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In general, the interior of something refers to the space or part inside of it, excluding any kind of wall or boundary around its outside. Commonly referenced interiors are those of houses and cars. It has different, more specific definitions in different contexts.


The relationship between the mental landscape of the interior and the physical landscape of the exterior is a crucial aspect of the flâneur narrator's effectiveness as a literary device; it is also a subject that is explored at length in Thoreau's essay "Walking." Here, the principles which he applies are not only applicable to his own practice of "sauntering," but can be applied to this study's definition of flânerie as well.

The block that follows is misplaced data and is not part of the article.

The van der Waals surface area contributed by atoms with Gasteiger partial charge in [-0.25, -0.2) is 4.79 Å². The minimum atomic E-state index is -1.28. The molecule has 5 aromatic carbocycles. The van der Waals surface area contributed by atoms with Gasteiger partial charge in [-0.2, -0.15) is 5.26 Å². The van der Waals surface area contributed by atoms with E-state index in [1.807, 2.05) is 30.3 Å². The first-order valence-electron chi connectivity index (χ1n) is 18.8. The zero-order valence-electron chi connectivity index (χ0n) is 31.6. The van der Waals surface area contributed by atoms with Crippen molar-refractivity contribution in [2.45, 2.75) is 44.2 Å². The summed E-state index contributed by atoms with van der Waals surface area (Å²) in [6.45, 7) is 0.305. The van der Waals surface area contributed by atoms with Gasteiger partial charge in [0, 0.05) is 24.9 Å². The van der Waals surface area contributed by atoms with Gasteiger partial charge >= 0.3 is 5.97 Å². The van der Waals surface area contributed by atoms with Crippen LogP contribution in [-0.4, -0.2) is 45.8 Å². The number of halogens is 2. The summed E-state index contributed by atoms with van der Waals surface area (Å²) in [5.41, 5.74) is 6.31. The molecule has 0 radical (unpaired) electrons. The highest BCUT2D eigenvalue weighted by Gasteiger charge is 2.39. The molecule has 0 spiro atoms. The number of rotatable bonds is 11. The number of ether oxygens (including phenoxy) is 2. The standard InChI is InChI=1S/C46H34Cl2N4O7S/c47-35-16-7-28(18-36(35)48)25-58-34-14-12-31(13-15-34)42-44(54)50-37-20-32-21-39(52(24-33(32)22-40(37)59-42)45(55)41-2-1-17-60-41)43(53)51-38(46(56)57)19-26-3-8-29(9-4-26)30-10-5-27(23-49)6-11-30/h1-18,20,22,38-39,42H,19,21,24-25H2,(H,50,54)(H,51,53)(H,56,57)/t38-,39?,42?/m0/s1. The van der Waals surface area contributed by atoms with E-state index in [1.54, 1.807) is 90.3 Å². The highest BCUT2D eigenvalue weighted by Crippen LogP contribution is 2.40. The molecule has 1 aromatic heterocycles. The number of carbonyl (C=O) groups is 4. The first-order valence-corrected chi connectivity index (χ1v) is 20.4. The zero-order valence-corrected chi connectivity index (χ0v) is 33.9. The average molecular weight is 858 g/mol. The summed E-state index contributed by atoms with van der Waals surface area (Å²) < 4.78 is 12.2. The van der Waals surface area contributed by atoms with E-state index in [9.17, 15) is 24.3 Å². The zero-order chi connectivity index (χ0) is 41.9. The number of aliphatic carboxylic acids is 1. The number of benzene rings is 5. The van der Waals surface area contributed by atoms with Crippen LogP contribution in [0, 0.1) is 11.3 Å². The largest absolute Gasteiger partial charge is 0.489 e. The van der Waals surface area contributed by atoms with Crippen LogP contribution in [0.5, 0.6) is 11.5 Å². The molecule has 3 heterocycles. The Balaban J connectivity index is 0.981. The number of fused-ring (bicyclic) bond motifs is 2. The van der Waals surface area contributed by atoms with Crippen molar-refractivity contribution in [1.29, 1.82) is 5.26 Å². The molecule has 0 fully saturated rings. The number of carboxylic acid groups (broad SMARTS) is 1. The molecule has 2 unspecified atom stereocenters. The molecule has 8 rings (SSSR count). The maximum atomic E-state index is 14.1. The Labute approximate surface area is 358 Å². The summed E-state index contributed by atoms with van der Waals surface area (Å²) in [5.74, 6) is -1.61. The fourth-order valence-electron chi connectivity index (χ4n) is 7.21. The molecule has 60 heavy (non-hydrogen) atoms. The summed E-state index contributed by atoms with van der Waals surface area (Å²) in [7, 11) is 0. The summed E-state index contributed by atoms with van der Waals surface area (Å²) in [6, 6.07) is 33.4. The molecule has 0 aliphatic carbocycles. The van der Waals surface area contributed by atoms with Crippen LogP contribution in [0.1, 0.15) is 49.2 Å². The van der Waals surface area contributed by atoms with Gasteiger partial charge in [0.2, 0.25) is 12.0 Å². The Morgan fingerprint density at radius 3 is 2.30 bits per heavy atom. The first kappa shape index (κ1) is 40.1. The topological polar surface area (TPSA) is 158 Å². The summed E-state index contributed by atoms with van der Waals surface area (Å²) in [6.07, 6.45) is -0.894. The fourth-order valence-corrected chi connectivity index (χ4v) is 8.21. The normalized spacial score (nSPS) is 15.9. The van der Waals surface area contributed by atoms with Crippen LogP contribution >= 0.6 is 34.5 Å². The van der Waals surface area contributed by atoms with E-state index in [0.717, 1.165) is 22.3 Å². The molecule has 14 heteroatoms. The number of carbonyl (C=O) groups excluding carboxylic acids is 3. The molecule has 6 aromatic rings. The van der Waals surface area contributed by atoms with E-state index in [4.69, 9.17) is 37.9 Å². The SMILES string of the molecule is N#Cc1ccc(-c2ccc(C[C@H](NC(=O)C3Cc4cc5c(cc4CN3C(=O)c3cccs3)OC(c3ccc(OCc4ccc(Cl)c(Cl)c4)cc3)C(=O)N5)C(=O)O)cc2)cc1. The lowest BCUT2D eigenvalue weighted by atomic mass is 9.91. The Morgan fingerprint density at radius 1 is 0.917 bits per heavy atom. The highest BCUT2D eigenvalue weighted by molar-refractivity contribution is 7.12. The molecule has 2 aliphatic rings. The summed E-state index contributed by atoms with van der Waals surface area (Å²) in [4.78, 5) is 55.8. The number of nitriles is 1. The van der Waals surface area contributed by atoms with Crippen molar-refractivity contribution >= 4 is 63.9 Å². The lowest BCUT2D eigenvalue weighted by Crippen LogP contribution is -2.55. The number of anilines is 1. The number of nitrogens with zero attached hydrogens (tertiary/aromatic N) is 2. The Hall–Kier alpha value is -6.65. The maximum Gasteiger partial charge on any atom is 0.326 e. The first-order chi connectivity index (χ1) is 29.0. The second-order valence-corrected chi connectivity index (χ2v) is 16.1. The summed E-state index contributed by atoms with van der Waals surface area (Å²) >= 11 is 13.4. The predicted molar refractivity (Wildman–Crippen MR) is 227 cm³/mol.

Thoreau was known to walk for several hours each day. In line with the transcendental belief that "a person's inner resources are sufficient to meet any challenge, that following the intuitions of one's own genius leads to unexpected success", it is not surprising that someone like Thoreau would find an unplanned walk into the wilderness to be a promising way of allowing his intuitions the freedom and means necessary to work wonders in his life.

Thoreau discovered these transcendental virtues "in the realities of everyday existence, primarily through sauntering, a form of walking which lead to self-discovery and spiritual renewal" (Smith 130). Each walk for Thoreau "marked an attempt to discover within himself the thoughts and intuitions which would tell him who he was, how he was to live, and what his proper relationship should be to self, nature, and God". He considered these daily adventures to be a vital means of preserving his health, both physically and psychologically, and he developed the activity into an art form. [1]


I Met The Walrus

See also